Sentencing scheduled for April 4 in Chariton County

The five-day jury trial scheduled for Mexico attorney James A. Clampitt in Chariton County this week, ended in two days, with two guilty verdicts.
Clampitt was found guilty of felony charges of vehicular manslaughter and leaving the scene of an accident that happened on June 13, 2010, when Clampitt's SUV hit a riding lawnmower being driven by Richard Cobb. Cobb died three days later from injuries he received in the collision.
Clampitt's trial started Monday in the Chariton County Courthouse in Keytesville with jury selection and testimonies heard from the state medical examiner, law enforcement and Cobb's widow, Marcy Hill.
Tuesday proceedings opened with more testimonies heard from former Mexico Public Safety Detective Carl Fuenfhausen (who arrested Clampitt), American Family Insurance claim adjuster Tom Greenwell and KWWR/KXEO radio station news director Chris Newbrough, who interviewed Clampitt (about the accident) before his arrest.
The jury also saw photographs of Clampitt's wrecked vehicle and pieces of the vehicle's headlight assemblage that broke off at the scene of the accident and "fit like a puzzle piece" in the police investigation, according to Fuenfhausen.
Defense Attorney Kevin Hamlett declined to comment about the final verdict, however he did ask the jury to "have mercy" on Clampitt and not send him to prison.
The jury recommended a sentence of six months in the Audrain County Jail for the second-degree manslaughter, then two years in prison for leaving the scene of an accident.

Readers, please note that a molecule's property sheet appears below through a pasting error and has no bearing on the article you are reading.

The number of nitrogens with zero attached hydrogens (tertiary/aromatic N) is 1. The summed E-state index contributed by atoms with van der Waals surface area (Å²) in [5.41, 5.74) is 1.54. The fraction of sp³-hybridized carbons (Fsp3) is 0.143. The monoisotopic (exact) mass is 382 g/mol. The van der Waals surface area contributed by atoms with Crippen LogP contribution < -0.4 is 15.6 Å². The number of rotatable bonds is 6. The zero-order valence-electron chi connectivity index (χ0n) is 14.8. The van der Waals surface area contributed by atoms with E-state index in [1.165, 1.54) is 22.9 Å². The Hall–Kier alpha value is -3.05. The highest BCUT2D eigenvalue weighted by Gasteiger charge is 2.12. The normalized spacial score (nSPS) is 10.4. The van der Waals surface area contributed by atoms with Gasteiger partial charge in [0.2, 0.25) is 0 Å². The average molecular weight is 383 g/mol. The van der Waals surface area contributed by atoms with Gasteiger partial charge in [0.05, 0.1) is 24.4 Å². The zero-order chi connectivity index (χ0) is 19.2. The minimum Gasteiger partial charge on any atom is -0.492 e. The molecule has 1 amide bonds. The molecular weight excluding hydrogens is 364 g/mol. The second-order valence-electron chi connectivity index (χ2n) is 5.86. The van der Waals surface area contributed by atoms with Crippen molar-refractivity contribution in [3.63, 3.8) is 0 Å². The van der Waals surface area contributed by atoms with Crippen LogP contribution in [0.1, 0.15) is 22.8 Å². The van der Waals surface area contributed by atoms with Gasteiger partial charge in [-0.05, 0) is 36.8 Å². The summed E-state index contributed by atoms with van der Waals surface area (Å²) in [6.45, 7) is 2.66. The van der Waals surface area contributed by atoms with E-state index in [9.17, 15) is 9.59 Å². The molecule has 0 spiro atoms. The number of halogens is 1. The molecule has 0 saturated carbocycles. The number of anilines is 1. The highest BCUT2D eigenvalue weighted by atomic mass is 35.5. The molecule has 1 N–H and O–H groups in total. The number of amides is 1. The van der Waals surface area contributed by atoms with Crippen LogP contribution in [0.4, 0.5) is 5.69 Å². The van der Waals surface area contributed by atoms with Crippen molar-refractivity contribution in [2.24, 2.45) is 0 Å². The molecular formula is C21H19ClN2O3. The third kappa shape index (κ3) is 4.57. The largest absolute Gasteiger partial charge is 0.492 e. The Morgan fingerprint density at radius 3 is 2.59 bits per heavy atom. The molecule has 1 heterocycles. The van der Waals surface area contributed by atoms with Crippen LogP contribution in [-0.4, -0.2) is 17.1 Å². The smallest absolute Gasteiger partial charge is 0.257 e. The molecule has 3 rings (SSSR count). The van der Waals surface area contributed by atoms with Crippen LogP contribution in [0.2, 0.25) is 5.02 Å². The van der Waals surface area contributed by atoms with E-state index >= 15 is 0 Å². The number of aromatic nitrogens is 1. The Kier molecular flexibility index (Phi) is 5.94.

Clampitt claims he had no idea that he had struck Cobb with his vehicle. In his interview with Newbrough, Clampitt said, "No way I wouldn't stop and give assistance."
He also admitted to having a few drinks and driving. Clampitt reported spending the day with a female companion, having a few drinks at the Dos Arcos Mexican Restaurant in Mexico and then driving his friend home. After leaving that location, Clampitt said he was driving on Jefferson Street and his cell phone rang. He reached to answer it and felt what he thought was his car hitting a curb. Clampitt stated he didn't see anything in his rearview mirror and that his vehicle was operating correctly.
Clampitt said he discovered new damage to his vehicle the next morning and tried to retrace his travels. Finding no visual proof of an accident on Jefferson Street, Clampitt said he figured another vehicle had struck his SUV, and he took it to the Pearl Motor Co. dealership for an estimate of the damages.
State Prosecuting Attorney Ted Bruce pointed out that Clampitt never reported the incident to the police, and that management at the Mexican restaurant had given police a receipt of what Clampitt's alcohol purchases had been the night of the accident.
Hamlett made several attempts to discredit Fuenfhausen's performance in the investigation and his conduct during his interview with Clampitt. Fuenfhausen denied Hamlett's accusations that he tried to force Clampitt to admit that he was driving his vehicle and had struck Cobb as he drove his lawnmower on Jefferson Street.
Hill said the sentence was not enough for the "life that was lost." Cobb's siblings said they felt justice was served, but their hearts go out to the Clampitt family.
Following the reading of the verdict, Clampitt embraced the Cobb family outside the courtroom, and said he was sorry for their loss. Clampitt's children, his ex-wife and his mother attended the proceedings and offered support.
A formal sentencing will take place April 4 in Chariton County, where the case was moved from Audrain County on a change of venue.
Hamlett was uncertain when asked if Clampitt would be disbarred. Hamlett said that is a decision that will be made by the Missouri Supreme Court. Until April, Clampitt remains free on bond.